A Perth Modern School student with a passion for neuroscience and medicine has taken out this year’s WA Brain Bee Championship held at The University of Western Australia.
The Australian Brain Bee Challenge is the country’s only neuroscience competition for high school students and is designed to test students’ knowledge of neuroscience as well as engage students interested in pursuing neuroscience as a career.
Beau Scaddan, 15, from Kallaroo, competed against more than 80 brainy Year 10 students from 21 schools to win the State competition. Perth Modern School was also declared the winning school of the competition.
Beau said he had always had a love of neuroscience and was fascinated by the human brain.
“The brain is this amazing structure that controls so much, yet we know so little about it,” he said. “It’s such a small organ, yet it has more processing power than the most advanced computer in the world, but how exactly it does that is still a mystery to us.”
Beau said he had put in a lot of study and effort for the competition and was pleased that the hard work had paid off.
“The competition was nerve-wracking, but I knew I had put the hours in, and the result is really pleasing. It was great to participate in a competition on a topic area I am really excited about,” he said.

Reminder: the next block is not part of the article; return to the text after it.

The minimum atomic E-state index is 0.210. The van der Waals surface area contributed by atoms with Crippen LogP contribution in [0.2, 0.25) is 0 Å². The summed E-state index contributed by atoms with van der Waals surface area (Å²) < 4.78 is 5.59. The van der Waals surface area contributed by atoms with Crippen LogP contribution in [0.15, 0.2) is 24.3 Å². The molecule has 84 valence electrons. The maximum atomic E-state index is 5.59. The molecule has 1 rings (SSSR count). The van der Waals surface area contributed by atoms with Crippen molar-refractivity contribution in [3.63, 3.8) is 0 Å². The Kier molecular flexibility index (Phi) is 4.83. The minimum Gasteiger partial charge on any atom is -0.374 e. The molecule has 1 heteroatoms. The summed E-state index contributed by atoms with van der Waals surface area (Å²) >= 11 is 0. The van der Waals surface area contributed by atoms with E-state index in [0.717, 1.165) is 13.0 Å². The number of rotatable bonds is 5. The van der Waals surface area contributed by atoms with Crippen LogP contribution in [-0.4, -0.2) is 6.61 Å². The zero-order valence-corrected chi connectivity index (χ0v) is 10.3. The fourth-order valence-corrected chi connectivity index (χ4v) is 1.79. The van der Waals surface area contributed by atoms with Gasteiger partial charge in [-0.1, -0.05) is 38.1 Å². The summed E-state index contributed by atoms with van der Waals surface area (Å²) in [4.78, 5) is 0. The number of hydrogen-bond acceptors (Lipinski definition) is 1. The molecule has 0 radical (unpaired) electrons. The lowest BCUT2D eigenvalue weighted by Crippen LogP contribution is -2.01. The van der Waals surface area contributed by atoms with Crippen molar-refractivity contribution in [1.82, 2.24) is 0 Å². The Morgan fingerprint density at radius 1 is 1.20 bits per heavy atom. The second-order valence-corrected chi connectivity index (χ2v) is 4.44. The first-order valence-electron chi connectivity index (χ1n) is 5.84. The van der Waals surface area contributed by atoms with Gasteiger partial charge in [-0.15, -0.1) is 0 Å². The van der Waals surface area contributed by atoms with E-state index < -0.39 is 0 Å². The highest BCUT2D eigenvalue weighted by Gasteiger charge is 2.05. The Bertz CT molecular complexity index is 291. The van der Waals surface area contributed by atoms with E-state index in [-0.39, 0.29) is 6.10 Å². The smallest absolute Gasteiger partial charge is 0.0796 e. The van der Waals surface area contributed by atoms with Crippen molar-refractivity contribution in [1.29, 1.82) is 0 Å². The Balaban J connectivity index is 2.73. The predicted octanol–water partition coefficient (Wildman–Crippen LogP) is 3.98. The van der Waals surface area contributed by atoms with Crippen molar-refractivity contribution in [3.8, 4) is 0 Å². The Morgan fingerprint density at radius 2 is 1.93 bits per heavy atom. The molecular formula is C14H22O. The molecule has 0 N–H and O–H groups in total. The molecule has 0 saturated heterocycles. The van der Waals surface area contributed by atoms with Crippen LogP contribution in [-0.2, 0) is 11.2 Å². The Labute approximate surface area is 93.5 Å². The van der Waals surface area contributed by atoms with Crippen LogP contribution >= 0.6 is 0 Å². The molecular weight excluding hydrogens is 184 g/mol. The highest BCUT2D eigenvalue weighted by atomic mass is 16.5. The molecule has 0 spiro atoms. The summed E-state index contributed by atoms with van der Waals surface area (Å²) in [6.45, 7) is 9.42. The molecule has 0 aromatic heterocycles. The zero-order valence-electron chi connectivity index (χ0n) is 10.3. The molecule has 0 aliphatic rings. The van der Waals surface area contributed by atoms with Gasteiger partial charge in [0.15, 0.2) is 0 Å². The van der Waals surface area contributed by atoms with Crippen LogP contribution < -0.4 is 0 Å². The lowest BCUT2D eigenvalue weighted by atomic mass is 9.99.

Beau said he was interested in pursuing a career in medicine and neuroscience when he finished school.
“I’d really like to progress into a career like neurosurgery. I think that would be the greatest job in the world,” he said.
State Coordinator of the Brain Bee Challenge and UWA Senior Research Fellow Associate Professor Jenny Rodger, Head of Brain Plasticity Research at the Perron Institute, congratulated the participants and winners of the competition.
“The neuroscience competition is a wonderful way for the brightest students across the country to demonstrate their knowledge about the brain,” Professor Rodger said. “Understanding the brain remains a real challenge for researchers, and yet it is crucial that we make progress to better treat neurological disorders which have a devastating impact on our society.
“These students have shown incredible motivation and commitment to learning about neuroscience and I hope that we have inspired some of them to pursue this as a career.”
Beau will compete against winners from other Australian states and territories in the national final to be held in Brisbane in December.
The Brain Bee event was made possible through the support of UWA and the Perron Institute for Neurological and Translational Science
Jess Reid (UWA Media and Public Relations Advisor) 08 6488 6876
Tennille Kroemer (Perron Institute Communications Manager) 0426 044 223